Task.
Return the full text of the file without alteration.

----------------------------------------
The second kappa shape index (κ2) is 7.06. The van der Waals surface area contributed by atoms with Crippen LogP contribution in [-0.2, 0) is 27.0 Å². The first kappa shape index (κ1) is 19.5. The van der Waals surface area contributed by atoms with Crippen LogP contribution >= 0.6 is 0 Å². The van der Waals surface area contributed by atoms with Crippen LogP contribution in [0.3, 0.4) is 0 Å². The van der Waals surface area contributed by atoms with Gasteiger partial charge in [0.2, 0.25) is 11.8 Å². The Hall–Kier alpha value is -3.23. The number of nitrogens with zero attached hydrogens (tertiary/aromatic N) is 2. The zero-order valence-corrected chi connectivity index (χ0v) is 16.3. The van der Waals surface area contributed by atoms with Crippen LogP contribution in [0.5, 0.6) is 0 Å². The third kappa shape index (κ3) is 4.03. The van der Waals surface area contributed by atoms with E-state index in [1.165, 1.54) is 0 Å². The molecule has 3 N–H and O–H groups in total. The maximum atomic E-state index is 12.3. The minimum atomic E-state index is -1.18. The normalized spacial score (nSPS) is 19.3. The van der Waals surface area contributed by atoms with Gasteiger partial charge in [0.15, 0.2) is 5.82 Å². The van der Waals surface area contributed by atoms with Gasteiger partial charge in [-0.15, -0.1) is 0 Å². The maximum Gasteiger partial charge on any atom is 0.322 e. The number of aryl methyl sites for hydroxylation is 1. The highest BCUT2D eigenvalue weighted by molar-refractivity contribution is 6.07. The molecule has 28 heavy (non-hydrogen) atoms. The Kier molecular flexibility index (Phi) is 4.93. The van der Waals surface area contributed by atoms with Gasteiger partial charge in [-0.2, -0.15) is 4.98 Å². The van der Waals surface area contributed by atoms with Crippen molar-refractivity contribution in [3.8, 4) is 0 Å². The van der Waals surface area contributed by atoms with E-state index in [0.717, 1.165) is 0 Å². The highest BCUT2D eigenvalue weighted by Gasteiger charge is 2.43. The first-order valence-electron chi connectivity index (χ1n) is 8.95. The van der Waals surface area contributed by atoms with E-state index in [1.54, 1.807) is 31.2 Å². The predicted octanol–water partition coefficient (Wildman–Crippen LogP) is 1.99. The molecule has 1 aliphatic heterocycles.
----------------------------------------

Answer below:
The second kappa shape index (κ2) is 7.06. The van der Waals surface area contributed by atoms with Crippen LogP contribution in [-0.2, 0) is 27.0 Å². The first kappa shape index (κ1) is 19.5. The van der Waals surface area contributed by atoms with Crippen LogP contribution >= 0.6 is 0 Å². The van der Waals surface area contributed by atoms with Crippen LogP contribution in [0.3, 0.4) is 0 Å². The van der Waals surface area contributed by atoms with Gasteiger partial charge in [0.2, 0.25) is 11.8 Å². The Hall–Kier alpha value is -3.23. The number of nitrogens with zero attached hydrogens (tertiary/aromatic N) is 2. The zero-order valence-corrected chi connectivity index (χ0v) is 16.3. The van der Waals surface area contributed by atoms with Crippen LogP contribution in [0.5, 0.6) is 0 Å². The third kappa shape index (κ3) is 4.03. The van der Waals surface area contributed by atoms with E-state index in [1.165, 1.54) is 0 Å². The molecule has 3 N–H and O–H groups in total. The maximum atomic E-state index is 12.3. The minimum atomic E-state index is -1.18. The normalized spacial score (nSPS) is 19.3. The van der Waals surface area contributed by atoms with Gasteiger partial charge in [0.15, 0.2) is 5.82 Å². The van der Waals surface area contributed by atoms with Gasteiger partial charge in [-0.15, -0.1) is 0 Å². The maximum Gasteiger partial charge on any atom is 0.322 e. The number of aryl methyl sites for hydroxylation is 1. The highest BCUT2D eigenvalue weighted by molar-refractivity contribution is 6.07. The molecule has 28 heavy (non-hydrogen) atoms. The Kier molecular flexibility index (Phi) is 4.93. The van der Waals surface area contributed by atoms with Gasteiger partial charge in [-0.2, -0.15) is 4.98 Å². The van der Waals surface area contributed by atoms with Crippen molar-refractivity contribution in [3.8, 4) is 0 Å². The van der Waals surface area contributed by atoms with E-state index in [0.717, 1.165) is 0 Å². The highest BCUT2D eigenvalue weighted by Gasteiger charge is 2.43. The first-order valence-electron chi connectivity index (χ1n) is 8.95. The van der Waals surface area contributed by atoms with E-state index in [1.54, 1.807) is 31.2 Å². The predicted octanol–water partition coefficient (Wildman–Crippen LogP) is 1.99. The molecule has 1 aliphatic heterocycles.